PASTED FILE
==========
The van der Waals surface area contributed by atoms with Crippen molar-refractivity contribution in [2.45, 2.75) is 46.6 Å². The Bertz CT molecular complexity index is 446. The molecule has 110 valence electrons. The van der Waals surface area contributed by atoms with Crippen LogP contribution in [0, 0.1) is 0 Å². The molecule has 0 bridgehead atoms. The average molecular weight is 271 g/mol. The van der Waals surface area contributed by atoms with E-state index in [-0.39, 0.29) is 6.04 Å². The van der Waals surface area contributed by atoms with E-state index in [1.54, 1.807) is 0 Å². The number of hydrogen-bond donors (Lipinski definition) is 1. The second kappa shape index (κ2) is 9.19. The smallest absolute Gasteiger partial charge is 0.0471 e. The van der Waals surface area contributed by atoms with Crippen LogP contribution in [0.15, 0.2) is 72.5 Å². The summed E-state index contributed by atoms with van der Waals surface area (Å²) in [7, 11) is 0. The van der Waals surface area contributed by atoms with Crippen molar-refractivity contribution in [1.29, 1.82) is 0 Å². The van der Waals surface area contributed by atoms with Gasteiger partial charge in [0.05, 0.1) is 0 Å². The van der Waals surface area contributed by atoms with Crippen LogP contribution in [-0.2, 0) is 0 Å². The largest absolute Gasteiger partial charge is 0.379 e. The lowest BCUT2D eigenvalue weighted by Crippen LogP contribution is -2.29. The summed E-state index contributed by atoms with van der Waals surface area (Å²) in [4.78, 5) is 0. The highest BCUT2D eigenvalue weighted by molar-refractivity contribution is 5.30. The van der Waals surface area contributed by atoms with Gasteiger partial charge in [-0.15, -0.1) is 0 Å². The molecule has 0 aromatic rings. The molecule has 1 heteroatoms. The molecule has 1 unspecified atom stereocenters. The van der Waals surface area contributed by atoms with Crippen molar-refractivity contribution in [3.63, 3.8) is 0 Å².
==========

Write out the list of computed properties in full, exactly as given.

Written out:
The van der Waals surface area contributed by atoms with Crippen molar-refractivity contribution in [2.45, 2.75) is 46.6 Å². The Bertz CT molecular complexity index is 446. The molecule has 110 valence electrons. The van der Waals surface area contributed by atoms with Crippen LogP contribution in [0, 0.1) is 0 Å². The molecule has 0 bridgehead atoms. The average molecular weight is 271 g/mol. The van der Waals surface area contributed by atoms with E-state index in [-0.39, 0.29) is 6.04 Å². The van der Waals surface area contributed by atoms with E-state index in [1.54, 1.807) is 0 Å². The number of hydrogen-bond donors (Lipinski definition) is 1. The second kappa shape index (κ2) is 9.19. The smallest absolute Gasteiger partial charge is 0.0471 e. The van der Waals surface area contributed by atoms with Crippen LogP contribution in [0.15, 0.2) is 72.5 Å². The summed E-state index contributed by atoms with van der Waals surface area (Å²) in [7, 11) is 0. The van der Waals surface area contributed by atoms with Crippen molar-refractivity contribution in [1.29, 1.82) is 0 Å². The van der Waals surface area contributed by atoms with Gasteiger partial charge in [0.05, 0.1) is 0 Å². The van der Waals surface area contributed by atoms with Crippen LogP contribution in [-0.2, 0) is 0 Å². The largest absolute Gasteiger partial charge is 0.379 e. The lowest BCUT2D eigenvalue weighted by Crippen LogP contribution is -2.29. The summed E-state index contributed by atoms with van der Waals surface area (Å²) in [4.78, 5) is 0. The highest BCUT2D eigenvalue weighted by molar-refractivity contribution is 5.30. The van der Waals surface area contributed by atoms with Gasteiger partial charge in [-0.15, -0.1) is 0 Å². The molecule has 0 aromatic rings. The molecule has 1 heteroatoms. The molecule has 1 unspecified atom stereocenters. The van der Waals surface area contributed by atoms with Crippen molar-refractivity contribution in [3.63, 3.8) is 0 Å².